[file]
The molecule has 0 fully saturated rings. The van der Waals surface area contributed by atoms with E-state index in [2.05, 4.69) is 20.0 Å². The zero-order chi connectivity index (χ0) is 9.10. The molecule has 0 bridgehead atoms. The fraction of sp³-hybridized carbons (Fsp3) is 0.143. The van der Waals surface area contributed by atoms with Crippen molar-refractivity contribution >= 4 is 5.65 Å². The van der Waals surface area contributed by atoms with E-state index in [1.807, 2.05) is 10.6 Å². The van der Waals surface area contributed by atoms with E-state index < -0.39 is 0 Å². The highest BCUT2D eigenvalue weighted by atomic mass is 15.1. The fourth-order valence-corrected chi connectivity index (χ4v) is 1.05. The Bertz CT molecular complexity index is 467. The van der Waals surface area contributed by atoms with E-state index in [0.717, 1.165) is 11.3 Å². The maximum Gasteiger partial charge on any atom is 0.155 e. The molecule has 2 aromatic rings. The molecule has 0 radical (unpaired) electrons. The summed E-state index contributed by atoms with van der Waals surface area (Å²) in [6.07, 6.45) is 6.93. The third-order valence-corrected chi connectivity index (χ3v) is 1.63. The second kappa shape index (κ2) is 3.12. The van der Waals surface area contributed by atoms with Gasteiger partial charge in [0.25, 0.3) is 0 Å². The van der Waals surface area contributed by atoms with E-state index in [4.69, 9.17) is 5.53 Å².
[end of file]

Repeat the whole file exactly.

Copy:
The molecule has 0 fully saturated rings. The van der Waals surface area contributed by atoms with E-state index in [2.05, 4.69) is 20.0 Å². The zero-order chi connectivity index (χ0) is 9.10. The molecule has 0 bridgehead atoms. The fraction of sp³-hybridized carbons (Fsp3) is 0.143. The van der Waals surface area contributed by atoms with Crippen molar-refractivity contribution >= 4 is 5.65 Å². The van der Waals surface area contributed by atoms with E-state index in [1.807, 2.05) is 10.6 Å². The van der Waals surface area contributed by atoms with E-state index < -0.39 is 0 Å². The highest BCUT2D eigenvalue weighted by atomic mass is 15.1. The fourth-order valence-corrected chi connectivity index (χ4v) is 1.05. The Bertz CT molecular complexity index is 467. The van der Waals surface area contributed by atoms with E-state index in [0.717, 1.165) is 11.3 Å². The maximum Gasteiger partial charge on any atom is 0.155 e. The molecule has 2 aromatic rings. The molecule has 0 radical (unpaired) electrons. The summed E-state index contributed by atoms with van der Waals surface area (Å²) in [6.07, 6.45) is 6.93. The third-order valence-corrected chi connectivity index (χ3v) is 1.63. The second kappa shape index (κ2) is 3.12. The van der Waals surface area contributed by atoms with Gasteiger partial charge in [0.25, 0.3) is 0 Å². The van der Waals surface area contributed by atoms with E-state index in [4.69, 9.17) is 5.53 Å².